The Story Behind The Song
The date: 25 March 1983. The place: the Pasadena Civic Auditorium, Los Angeles. The event: a glittering celebration of the 25th anniversary of Motown Records with performances by some of the label's biggest stars. The Jackson 5 have just completed their set leaving Michael Jackson on stage to perform solo. Dressed in black jacket and trousers, silver socks and shirt, and with a rhinestone glove on his right hand, he places a black fedora on his head as the pulsating intro to Billie Jean begins. During the routine he performs the moonwalk – an illusion where the dancer glides backwards. By every account, Jackson steals the show. Two months later, a film of the show is broadcast on NBC, attracting nearly 35 million viewers. Clips of his moonwalk are shown around the world, turning Jackson into the biggest global solo superstar since Elvis Presley – he is now the "King of Pop."
Although Jackson was a massive star at the time of the Pasadena show – he had the No. 1 single and album both in the US and the UK – the moonwalk was arguably the transformative moment of his career. Yet he did not invent the dance move. The "buzz" was first performed in the 1930s and became popular in the 1970s as the "backslide", which had been showcased on Top Of The Pops by Jeffrey Daniels of Shalamar in June 1982. Although Daniels' mesmerising body popping routine is considered one of the most memorable performances from the iconic pop programme, it had none of the impact of Jackson's delivery. Not least because the moonwalk accompanied Billie Jean, one of the best dance-pop tracks of the 1980s.
The song's instantly recognisable intro is a celebrated piece of pop. There are few songs where the percussive opening immediately identifies the song. After two bars, the funky bassline provides the dance groove while a simple synth chord progression establishes the melodic momentum. The intro is just shy of 30 seconds, which producer Quincy Jones thought was too long but Jackson said it made him want to dance. "And when Michael Jackson tells you that," Jones remarked, "well, the rest of us just have to shut up."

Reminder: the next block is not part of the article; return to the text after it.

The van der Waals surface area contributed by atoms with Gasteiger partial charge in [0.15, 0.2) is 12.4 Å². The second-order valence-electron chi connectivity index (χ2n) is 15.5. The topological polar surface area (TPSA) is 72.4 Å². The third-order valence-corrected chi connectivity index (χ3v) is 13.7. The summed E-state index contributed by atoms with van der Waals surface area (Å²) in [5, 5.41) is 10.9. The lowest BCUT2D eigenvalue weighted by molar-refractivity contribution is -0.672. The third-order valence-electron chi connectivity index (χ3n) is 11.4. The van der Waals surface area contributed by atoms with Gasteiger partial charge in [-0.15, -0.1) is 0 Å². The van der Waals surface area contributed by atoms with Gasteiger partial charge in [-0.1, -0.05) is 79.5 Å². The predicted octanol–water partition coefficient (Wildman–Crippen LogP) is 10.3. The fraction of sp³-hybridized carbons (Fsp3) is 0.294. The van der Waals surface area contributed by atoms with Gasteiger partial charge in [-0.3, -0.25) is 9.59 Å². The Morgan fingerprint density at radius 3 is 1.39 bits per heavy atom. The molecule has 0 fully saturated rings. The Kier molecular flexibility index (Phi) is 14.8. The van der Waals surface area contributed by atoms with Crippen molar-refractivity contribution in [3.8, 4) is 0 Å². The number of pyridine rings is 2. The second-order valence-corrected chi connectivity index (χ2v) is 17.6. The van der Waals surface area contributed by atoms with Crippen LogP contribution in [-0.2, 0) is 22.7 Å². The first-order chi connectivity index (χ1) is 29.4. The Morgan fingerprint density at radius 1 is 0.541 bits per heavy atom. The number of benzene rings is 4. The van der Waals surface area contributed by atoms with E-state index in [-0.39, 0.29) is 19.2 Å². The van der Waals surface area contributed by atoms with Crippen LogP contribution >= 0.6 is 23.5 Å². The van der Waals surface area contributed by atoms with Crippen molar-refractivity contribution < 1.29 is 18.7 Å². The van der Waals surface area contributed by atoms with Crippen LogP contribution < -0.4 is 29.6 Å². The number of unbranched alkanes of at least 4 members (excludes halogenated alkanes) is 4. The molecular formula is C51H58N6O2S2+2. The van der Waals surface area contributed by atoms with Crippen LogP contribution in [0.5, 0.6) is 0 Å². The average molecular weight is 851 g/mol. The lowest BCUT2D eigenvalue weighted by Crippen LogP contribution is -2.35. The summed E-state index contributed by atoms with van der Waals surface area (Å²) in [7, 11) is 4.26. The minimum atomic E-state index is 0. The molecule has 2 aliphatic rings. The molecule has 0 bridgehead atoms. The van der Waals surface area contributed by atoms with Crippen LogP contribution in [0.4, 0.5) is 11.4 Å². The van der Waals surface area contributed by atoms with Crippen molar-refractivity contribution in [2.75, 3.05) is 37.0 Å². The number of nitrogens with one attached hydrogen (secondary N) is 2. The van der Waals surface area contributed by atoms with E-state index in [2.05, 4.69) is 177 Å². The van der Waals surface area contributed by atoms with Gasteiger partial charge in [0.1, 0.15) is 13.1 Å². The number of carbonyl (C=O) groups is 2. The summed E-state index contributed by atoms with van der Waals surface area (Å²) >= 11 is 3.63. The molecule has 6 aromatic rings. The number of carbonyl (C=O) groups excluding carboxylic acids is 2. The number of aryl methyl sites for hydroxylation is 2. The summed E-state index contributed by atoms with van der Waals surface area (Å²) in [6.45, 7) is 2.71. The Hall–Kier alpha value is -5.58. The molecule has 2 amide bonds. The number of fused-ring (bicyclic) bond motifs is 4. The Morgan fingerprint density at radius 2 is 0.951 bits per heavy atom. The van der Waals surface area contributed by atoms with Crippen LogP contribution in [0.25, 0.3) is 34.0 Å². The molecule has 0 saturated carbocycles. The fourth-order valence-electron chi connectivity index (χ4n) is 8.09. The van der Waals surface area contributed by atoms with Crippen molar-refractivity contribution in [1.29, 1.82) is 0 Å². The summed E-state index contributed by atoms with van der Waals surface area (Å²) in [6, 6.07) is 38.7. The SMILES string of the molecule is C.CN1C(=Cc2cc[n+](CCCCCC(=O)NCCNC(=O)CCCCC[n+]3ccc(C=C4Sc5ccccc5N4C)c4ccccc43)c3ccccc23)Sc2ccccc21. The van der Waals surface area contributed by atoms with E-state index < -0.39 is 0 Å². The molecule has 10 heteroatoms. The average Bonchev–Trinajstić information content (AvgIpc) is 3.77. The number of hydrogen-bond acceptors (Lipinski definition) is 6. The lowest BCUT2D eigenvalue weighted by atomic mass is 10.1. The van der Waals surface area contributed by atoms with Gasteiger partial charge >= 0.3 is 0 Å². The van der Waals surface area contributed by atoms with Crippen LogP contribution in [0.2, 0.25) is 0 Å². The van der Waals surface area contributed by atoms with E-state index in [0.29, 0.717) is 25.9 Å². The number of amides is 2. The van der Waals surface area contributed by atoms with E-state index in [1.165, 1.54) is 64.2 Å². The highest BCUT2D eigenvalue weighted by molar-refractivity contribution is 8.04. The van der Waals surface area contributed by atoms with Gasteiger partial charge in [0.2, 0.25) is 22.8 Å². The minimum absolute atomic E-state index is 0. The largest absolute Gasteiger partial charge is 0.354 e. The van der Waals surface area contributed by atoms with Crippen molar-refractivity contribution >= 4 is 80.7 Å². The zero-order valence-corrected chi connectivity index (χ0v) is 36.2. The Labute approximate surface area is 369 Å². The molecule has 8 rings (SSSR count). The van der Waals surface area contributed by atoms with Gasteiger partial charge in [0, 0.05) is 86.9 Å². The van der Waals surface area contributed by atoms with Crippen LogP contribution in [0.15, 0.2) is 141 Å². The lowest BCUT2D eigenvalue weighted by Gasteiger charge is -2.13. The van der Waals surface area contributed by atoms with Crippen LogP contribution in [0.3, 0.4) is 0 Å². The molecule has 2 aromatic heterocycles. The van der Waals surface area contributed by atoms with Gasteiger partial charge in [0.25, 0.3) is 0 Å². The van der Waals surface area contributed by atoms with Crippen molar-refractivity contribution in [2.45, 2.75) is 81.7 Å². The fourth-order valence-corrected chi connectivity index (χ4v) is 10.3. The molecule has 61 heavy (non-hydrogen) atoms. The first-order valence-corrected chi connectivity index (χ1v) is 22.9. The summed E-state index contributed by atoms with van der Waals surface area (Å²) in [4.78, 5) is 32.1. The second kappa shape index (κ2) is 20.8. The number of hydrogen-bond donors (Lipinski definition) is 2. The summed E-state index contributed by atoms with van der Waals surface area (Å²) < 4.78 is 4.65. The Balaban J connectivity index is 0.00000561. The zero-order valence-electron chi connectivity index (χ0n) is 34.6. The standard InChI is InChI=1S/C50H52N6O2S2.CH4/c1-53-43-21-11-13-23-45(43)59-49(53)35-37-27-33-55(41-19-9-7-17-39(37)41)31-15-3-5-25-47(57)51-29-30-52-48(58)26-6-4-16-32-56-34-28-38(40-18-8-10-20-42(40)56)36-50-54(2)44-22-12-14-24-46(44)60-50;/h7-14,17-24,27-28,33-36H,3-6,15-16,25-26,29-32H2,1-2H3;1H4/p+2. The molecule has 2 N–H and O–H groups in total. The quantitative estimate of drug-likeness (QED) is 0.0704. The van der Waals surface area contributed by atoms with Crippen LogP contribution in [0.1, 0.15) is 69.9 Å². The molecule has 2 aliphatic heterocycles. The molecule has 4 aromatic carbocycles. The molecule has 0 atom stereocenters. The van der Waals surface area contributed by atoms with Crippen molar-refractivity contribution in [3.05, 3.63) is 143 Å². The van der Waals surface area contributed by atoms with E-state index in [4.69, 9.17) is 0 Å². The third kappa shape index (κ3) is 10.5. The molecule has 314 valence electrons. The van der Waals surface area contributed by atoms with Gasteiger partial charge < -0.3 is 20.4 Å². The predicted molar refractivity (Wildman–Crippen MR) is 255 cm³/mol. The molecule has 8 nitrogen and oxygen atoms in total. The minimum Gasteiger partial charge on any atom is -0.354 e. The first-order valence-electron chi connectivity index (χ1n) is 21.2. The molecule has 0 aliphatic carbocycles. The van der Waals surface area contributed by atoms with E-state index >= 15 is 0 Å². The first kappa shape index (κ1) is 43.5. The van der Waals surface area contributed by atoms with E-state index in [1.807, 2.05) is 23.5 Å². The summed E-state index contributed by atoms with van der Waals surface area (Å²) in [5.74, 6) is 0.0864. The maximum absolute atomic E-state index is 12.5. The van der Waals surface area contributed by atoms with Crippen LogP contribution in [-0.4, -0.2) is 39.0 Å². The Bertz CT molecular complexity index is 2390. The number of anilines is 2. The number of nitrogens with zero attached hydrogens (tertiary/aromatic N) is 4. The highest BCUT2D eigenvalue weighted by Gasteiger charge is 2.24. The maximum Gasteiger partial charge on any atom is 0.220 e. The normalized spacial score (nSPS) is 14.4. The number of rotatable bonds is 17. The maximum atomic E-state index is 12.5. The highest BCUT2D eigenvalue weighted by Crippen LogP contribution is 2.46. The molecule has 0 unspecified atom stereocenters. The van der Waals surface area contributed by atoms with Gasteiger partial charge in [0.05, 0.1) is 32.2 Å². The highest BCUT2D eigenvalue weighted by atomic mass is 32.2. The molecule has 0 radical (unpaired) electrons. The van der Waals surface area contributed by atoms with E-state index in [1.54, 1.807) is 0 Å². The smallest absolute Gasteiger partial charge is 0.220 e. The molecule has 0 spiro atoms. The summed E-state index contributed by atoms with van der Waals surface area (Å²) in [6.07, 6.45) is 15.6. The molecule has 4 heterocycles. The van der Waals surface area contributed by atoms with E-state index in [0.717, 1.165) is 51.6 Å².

It was not the only aspect of the song that the producer wanted to change. Fearing Billie Jean might be confused with the famous tennis star Billie Jean King, Jones suggested a different title: "Not My Lover". Again Jackson refused to budge. According to Jackson, the eponymous character is not a real person but a composite of different groupies that used to hang around his older brothers in The Jackson 5. However, Jackson's biographer claimed the lyrics related to something more personal – a woman who had stalked the superstar through the mail, claiming he was the father of her child, and causing him to have nightmares. If true, Billie Jean can be viewed as a cathartic song.
Whatever the inspiration, the lyrics are among the most evocative of any dance track. They tell of an attractive femme fatale who causes a scene on the dance floor, showing the protagonist a photograph of her baby and "his eyes were like mine". The chorus is one of denial: "Billie Jean is not my lover She's just a girl who claims that I am the one But the kid is not my son". Despite these disavowals, the protagonist cannot refuse her allure, and "the smell of sweet perfume" lures him to her room.
Billie Jean was a global hit, reaching the top spot in a dozen countries and selling 10M copies. It justly sits in the Top 100 singles of all time in both the NME and Rolling Stone lists, and it was voted the No. 2 best hit by viewers of The Nation's Favourite 1980s No 1s (ITV); it was beaten only by The Police's Every Breath You Take, which also edged ahead in our countdown of the top singles of 1983.
We hereby instate Billie Jean by Michael Jackson on The Wall as No.3 Best Single of 1983
Despite psychologically fraught lyrics, Billie Jean's futuristic meld of disco, funk and dance-pop helped create a bona fide 80's classic.Dave B